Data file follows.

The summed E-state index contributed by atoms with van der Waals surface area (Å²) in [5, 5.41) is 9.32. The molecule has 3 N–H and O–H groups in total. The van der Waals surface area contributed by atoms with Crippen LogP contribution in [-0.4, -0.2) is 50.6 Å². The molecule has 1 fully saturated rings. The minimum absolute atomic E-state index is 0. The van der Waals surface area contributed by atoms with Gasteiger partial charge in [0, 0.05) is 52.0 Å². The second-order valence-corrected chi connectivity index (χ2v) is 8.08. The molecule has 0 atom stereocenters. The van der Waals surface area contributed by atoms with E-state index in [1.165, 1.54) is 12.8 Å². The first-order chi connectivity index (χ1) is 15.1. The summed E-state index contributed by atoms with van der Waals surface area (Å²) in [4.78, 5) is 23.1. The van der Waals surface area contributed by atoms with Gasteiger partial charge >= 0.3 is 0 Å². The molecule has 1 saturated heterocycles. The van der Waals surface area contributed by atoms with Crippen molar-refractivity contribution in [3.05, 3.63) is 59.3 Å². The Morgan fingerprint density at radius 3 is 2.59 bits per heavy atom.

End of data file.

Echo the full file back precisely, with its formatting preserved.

The summed E-state index contributed by atoms with van der Waals surface area (Å²) in [5, 5.41) is 9.32. The molecule has 3 N–H and O–H groups in total. The van der Waals surface area contributed by atoms with Crippen LogP contribution in [-0.4, -0.2) is 50.6 Å². The molecule has 1 fully saturated rings. The minimum absolute atomic E-state index is 0. The van der Waals surface area contributed by atoms with Gasteiger partial charge in [0, 0.05) is 52.0 Å². The second-order valence-corrected chi connectivity index (χ2v) is 8.08. The molecule has 0 atom stereocenters. The van der Waals surface area contributed by atoms with E-state index in [1.165, 1.54) is 12.8 Å². The first-order chi connectivity index (χ1) is 15.1. The summed E-state index contributed by atoms with van der Waals surface area (Å²) in [4.78, 5) is 23.1. The van der Waals surface area contributed by atoms with Gasteiger partial charge >= 0.3 is 0 Å². The molecule has 1 saturated heterocycles. The van der Waals surface area contributed by atoms with Crippen molar-refractivity contribution in [3.05, 3.63) is 59.3 Å². The Morgan fingerprint density at radius 3 is 2.59 bits per heavy atom.